UCL Department of Science, Technology, Engineering and Public Policy


Bullying and mental health in children: improving interventions

Note from UCL One-day policy workshop, 14th November 2019


An expert community from Government and its agencies, the education and health sectors, charities and academia were invited to come together for a one-day policy workshop to draw upon their expertise and insights to develop concrete ideas for improving anti-bullying interventions. The workshop was intended to provide delegates with an opportunity to think outside of the realms of their usual work, and to share and develop new ideas which will be taken forward for real development and testing in future UCL research.

The workshop was designed around findings of ongoing UCL research led by Dr Jean-Baptiste Pingault and Dr Jessie Baldwin, funded by the MQ ‘Transforming Mental Health’ award. The research investigates the association between bullying and mental health outcomes in children and the potential for improving mental health outcomes for victims of bullying. More information about the research can be found on the MQ website.[1]

Workshop aim

To generate novel ideas to improve existing anti-bullying interventions, with the aim to prevent mental health problems in bullied children by addressing pre-existing vulnerabilities and building resilience.


Talks were given at the start of the day to contextualise and frame the discussions by the following invited speakers:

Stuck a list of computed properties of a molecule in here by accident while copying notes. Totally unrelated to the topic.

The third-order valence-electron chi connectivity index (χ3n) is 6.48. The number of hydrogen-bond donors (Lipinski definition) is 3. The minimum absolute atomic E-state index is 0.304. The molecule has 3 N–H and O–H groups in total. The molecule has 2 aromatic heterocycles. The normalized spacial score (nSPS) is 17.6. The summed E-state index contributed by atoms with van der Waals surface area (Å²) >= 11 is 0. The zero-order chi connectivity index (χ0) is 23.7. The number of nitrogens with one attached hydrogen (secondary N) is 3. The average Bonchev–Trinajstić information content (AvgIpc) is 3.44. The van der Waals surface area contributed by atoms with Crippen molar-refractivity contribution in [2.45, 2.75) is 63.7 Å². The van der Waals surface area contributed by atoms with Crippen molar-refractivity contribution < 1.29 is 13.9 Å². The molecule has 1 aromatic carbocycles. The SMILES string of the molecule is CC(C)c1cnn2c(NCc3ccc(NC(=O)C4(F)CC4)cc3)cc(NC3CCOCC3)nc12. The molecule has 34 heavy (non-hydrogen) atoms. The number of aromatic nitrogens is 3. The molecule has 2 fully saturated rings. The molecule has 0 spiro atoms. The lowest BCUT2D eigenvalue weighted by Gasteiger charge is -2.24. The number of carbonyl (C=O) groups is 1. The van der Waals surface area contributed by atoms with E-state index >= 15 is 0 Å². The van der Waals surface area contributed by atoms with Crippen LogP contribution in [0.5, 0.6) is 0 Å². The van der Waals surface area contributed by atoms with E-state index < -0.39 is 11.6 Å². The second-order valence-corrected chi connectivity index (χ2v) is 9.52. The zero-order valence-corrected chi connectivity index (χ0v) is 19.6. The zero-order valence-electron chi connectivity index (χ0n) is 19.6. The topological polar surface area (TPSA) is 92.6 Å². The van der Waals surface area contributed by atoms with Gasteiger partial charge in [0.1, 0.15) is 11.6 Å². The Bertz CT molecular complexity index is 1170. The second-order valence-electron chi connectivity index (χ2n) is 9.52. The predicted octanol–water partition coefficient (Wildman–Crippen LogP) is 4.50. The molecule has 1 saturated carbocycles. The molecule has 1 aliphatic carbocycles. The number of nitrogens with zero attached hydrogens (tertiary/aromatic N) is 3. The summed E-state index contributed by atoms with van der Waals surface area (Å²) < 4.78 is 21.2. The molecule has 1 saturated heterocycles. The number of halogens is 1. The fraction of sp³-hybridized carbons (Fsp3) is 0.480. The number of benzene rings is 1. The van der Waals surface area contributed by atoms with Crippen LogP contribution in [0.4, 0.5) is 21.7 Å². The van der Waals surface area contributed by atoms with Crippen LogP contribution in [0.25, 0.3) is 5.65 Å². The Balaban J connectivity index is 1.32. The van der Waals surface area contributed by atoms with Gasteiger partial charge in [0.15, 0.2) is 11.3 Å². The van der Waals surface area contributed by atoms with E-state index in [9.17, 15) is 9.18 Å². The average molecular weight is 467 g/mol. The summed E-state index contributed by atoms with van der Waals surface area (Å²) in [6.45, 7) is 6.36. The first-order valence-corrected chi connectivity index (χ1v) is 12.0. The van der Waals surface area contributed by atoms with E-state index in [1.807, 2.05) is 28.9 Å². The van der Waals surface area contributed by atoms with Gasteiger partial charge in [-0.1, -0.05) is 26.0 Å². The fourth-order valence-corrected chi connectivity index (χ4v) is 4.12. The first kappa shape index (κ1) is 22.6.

• Victoria Floyd, Senior Partnerships Manager, MQ Mental Health
  • Dr Carrie Herbert MBE, Founder and President, Red Balloon
  • Matthew Hopkinson, Lead for Pupil physical and mental wellbeing, Department for Education
  • Dr Jean-Baptiste Pingault and Dr Jessie Baldwin, Department of Psychology and Language Sciences, UCL

The presentations can be accessed on SharePoint.[2] Dr Jessie Baldwin introduced the problem statement to be addressed during the rest of the workshop. The rest of the day was structured around activities to aid participants in coming up with an idea for an intervention that would address the problem statement.

Problem statement

Current anti-bullying interventions do not address pre-existing mental health vulnerabilities, or promote resilience to the mental health impacts of bullying.

The aim was that the interventions could be taken forward by the researchers as part of a future research project. Participants were allocated to one of three groups.

Understanding the user

During the first activity, each group of participants was asked to think from the perspective of a user of anti-bullying policies: a young person (aged 14) who has previously been bullied, a head teacher and a civil servant. The activity was not designed to create stereotypes, rather to create empathy and encourage participants to extend their thinking beyond their own job roles.

This activity prompted interesting discussions which are summarised below:

A young person (aged 14) who has previously been bullied.

This young person might see their school teacher as having responsibility for dealing with bullying. They might value the importance of internet support groups to find people ‘like them’ which offer a chance to have a ‘double identity’ where they can be themselves. They may fear not being supported by teachers/parents, a hostile environment at school, not being offered support and feeling awkward about asking for it.

A head teacher who has responsibility for their school’s anti-bullying policy.